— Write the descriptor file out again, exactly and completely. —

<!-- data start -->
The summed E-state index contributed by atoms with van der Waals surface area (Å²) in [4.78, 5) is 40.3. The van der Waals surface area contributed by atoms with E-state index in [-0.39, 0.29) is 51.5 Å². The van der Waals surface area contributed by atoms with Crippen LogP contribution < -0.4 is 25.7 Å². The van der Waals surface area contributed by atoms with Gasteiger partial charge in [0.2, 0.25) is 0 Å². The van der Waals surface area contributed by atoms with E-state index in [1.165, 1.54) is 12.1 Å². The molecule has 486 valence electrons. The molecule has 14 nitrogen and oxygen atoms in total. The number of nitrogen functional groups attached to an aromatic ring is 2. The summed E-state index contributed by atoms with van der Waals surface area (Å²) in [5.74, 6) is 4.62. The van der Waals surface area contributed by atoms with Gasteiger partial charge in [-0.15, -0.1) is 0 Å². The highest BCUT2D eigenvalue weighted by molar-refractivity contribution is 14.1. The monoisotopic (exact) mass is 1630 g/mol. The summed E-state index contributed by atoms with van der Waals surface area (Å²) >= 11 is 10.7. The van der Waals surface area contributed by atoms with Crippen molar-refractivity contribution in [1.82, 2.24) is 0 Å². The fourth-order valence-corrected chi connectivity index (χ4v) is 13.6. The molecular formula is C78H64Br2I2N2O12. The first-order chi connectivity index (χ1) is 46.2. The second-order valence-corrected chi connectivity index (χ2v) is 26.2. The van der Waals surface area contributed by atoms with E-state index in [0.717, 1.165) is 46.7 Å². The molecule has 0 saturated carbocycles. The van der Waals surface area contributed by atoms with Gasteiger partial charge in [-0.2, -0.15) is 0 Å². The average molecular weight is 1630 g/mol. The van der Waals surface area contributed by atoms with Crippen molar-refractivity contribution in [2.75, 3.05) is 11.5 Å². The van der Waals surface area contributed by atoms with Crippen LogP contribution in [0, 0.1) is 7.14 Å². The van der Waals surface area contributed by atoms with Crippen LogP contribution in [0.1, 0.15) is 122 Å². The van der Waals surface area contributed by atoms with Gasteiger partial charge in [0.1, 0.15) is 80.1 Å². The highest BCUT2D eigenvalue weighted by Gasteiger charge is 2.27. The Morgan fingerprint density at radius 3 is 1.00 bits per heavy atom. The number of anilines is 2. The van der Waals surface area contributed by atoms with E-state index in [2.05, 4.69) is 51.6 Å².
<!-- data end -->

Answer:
The summed E-state index contributed by atoms with van der Waals surface area (Å²) in [4.78, 5) is 40.3. The van der Waals surface area contributed by atoms with E-state index in [-0.39, 0.29) is 51.5 Å². The van der Waals surface area contributed by atoms with Crippen LogP contribution < -0.4 is 25.7 Å². The van der Waals surface area contributed by atoms with Gasteiger partial charge in [0.2, 0.25) is 0 Å². The van der Waals surface area contributed by atoms with E-state index in [1.165, 1.54) is 12.1 Å². The molecule has 486 valence electrons. The molecule has 14 nitrogen and oxygen atoms in total. The number of nitrogen functional groups attached to an aromatic ring is 2. The summed E-state index contributed by atoms with van der Waals surface area (Å²) in [5.74, 6) is 4.62. The van der Waals surface area contributed by atoms with Gasteiger partial charge in [-0.15, -0.1) is 0 Å². The highest BCUT2D eigenvalue weighted by molar-refractivity contribution is 14.1. The monoisotopic (exact) mass is 1630 g/mol. The summed E-state index contributed by atoms with van der Waals surface area (Å²) >= 11 is 10.7. The van der Waals surface area contributed by atoms with Crippen molar-refractivity contribution in [1.82, 2.24) is 0 Å². The fourth-order valence-corrected chi connectivity index (χ4v) is 13.6. The molecular formula is C78H64Br2I2N2O12. The first-order chi connectivity index (χ1) is 46.2. The second-order valence-corrected chi connectivity index (χ2v) is 26.2. The van der Waals surface area contributed by atoms with E-state index in [0.717, 1.165) is 46.7 Å². The molecule has 0 saturated carbocycles. The van der Waals surface area contributed by atoms with Gasteiger partial charge in [-0.2, -0.15) is 0 Å². The average molecular weight is 1630 g/mol. The van der Waals surface area contributed by atoms with Crippen molar-refractivity contribution in [2.75, 3.05) is 11.5 Å². The van der Waals surface area contributed by atoms with Crippen LogP contribution in [0, 0.1) is 7.14 Å². The van der Waals surface area contributed by atoms with Crippen LogP contribution in [0.1, 0.15) is 122 Å². The van der Waals surface area contributed by atoms with Gasteiger partial charge in [0.1, 0.15) is 80.1 Å². The highest BCUT2D eigenvalue weighted by Gasteiger charge is 2.27. The Morgan fingerprint density at radius 3 is 1.00 bits per heavy atom. The number of anilines is 2. The van der Waals surface area contributed by atoms with E-state index in [2.05, 4.69) is 51.6 Å².